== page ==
"First, you must set your watch to local time-- I use solar time
    because its easier, and my watch is then useful for other purposes, but you
    could use any convenient body. Once you have set your watch to local
    apparent time, you apply the equation of time correction (as found at the
    bottom of each page in the Nautical Almanac) to set your watch to local
    mean time (NB, this is NOT the same as mean zone time!!) so you can relate
    it to the time data in the almanac, which uses the mean sun."
    
            My own comments follow-
    
            Personally, I would avoid all this "setting" of a watch, and so, I
    think, would most navigators. Instead, we would simply record the moment of
    local noon as read on the dial, without altering its setting. In this
    respect, Jeff and I still appear to disagree.
            As for correcting for the equation of time, to get the watch set to
    mean time, this is a consequence of the way Jeff has had to compute his
    Lunar distances. Let me quote what he says about this..."Lunar distance
    tables haven't been produced for over 80 years so I generated a little
    visual basic program that would crank out lunar distance solutions for
    every ten seconds for the hour of the observation--i.e., just enter the
    sun's GHA & dec, and moon's GHA and dec, and solve the problem..." Not
    surprisingly, his lunar distance computations were based on modern
    predictions for Sun and Moon position, which relate to mean time, as is
    always the case in modern astronomy.
            However, the lunar distance predictions that were tabulated in the
    old almanacs, up to the early years of this century, were, as I understand
    it, based on apparent time (the time given by a sundial) at Greenwich, not
    on mean time. This makes sense; mean time is only relevant to someone who
    possesses an accurate chronometer, which would generally exclude navigators
    who used Lunars. Longitude is measured as the difference between the
    apparent time according to the Sun at Greenwich and the observer's own
    local apparent time, by the Sun. The equation of time didn't come in at
    all. So, for those navigators who used Lunars in real life, with the tables
    of their day, the equation of time didn't need to be considered.
    
            Jeff ends with the following statement-
    
            "In the best case, you use three observers to measure the alitiude
    of the moon, the altitude of the sun, and the lunar distance at the same
    instant.
           If you are doing this alone, then you must take a few obs of the
    lunar and solar altitudes, then measure the distance, then a few more lunar
    and solar altitudes. You must then plot the altitudes and pick the
    altitudes at the instant of the lunar distance measurement. One of the
    benefits of Young's method is that slight errors in the altitudes do not
    have a large effect on the result."
    
            Here are my comments-
    
            The most important part of this passage is in the last sentence.
    Although it's necessary to know the altitudes of the two bodies, this is
    only for the purpose of calculating the small corrections for parallax,
    refraction, and semidiameter. The observed altitudes appear to be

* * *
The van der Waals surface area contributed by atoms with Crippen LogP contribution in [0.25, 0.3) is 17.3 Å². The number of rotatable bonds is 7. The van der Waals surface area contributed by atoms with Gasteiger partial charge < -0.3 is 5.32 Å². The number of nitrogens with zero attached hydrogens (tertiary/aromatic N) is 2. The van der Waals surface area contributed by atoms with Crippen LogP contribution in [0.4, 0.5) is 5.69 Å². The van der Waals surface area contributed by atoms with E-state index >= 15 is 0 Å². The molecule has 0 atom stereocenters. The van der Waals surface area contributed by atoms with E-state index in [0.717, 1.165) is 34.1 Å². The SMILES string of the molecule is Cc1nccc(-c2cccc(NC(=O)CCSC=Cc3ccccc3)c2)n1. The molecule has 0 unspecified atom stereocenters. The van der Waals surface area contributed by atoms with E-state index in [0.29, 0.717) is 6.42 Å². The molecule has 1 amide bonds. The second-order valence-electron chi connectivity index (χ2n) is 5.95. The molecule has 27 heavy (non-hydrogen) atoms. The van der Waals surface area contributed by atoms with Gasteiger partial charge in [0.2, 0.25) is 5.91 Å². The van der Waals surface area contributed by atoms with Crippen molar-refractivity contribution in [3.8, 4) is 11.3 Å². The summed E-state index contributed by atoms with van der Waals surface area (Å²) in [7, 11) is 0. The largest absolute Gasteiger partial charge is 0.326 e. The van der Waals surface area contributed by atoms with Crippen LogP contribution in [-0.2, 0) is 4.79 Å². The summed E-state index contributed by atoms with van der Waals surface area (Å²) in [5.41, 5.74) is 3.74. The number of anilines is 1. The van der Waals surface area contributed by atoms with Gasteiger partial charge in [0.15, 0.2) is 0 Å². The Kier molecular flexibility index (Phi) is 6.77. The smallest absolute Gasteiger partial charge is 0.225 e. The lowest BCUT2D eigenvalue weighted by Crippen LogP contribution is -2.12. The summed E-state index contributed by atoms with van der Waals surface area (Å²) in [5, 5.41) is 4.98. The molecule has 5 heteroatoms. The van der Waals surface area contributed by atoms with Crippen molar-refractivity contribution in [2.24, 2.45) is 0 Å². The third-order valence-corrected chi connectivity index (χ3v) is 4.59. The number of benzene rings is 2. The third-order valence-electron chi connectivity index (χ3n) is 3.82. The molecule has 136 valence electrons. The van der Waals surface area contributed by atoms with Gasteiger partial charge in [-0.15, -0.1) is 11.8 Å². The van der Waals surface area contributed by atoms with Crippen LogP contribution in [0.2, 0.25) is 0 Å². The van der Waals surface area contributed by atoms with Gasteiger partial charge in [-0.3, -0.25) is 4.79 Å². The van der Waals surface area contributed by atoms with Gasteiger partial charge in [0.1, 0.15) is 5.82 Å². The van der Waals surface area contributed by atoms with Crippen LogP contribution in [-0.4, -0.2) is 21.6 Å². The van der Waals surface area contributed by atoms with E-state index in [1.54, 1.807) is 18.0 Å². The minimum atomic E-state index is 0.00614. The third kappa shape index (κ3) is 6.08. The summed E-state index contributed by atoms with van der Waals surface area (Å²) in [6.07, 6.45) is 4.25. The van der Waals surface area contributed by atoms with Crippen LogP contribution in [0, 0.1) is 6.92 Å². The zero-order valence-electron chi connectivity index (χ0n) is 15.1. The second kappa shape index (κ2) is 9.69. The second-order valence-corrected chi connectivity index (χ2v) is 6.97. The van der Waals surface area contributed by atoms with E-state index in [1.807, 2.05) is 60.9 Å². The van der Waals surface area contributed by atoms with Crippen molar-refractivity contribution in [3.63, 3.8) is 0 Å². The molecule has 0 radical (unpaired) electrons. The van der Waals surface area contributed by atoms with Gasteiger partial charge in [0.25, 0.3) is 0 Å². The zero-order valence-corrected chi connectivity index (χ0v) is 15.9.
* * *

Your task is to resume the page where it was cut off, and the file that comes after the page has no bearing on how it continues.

thoroughly tangled up into Young's formula, but when the calculation is
    done, the effect of altitudes nearly cancels out. As a result, there's no
    need at all for any ritual of simultaneously measuring the altitudes and
    the lunar distance, nor any real need to bracket the altitudes round the
    Lunar distance shot. The altitudes can be measured, before or after the
    lunar distance, in a leisurely manner, and will be quite accurate enough.
    However, this only applies if the Lunar site is being used to determine
    time only.
            If the observer has an almanac of the position in the sky of the
    Moon and the other object, then once the time has been determined from the
    lunar distance, it can be used to obtain predicted altitudes for the two
    objects, and these can be compared with the observed altitudes, making the
    relevant corrections, to obtain two position lines. This, then, produces a
    fix. In that case the timing of the two altitudes becomes more important.
    They don't have to be measured at the same instant as the lunar distance,
    however, as long as the time offsets are known and allowed for.
            It's difficult, sometimes impossible. to measure altitudes at
    night, when taking a star-Lunar, and the horizon can't be seen. In that
    case, it's possible to get the time from a Lunar without measuring
    altitudes at all; instead, approximate altitudes are calculated from the
    almanac for the Moon and the other body, assuming an approximate time and
    position. Because the time obtained from a Lunar is so insensitive to the
    altitudes, this allows the accurate time to be deduced.
    
            I would like to thank Jeff Gottfred for the assistance he has given
    in putting this mailing together.
    
            George Huxtable.
    
    (end of quote of my own 1999 posting)
    
    ===============================
    Copied once again below is the complete original mailing from Jeff
    Gottfred, dated 18 Dec 95.
    
    
    To: navigation{at}ronin.com
    From- gottfred{at}agt.net (Jeff Gottfred)
    Subject: Lunar Distances
    Date: Mon, 18 Dec 1995 17:09:23 -0700
    
    Why do I do lunars?
    
    The short answer is for fun. A slightly longer answer is that I am very
    interested in the navigational techniques of Alexander Mackenzie, David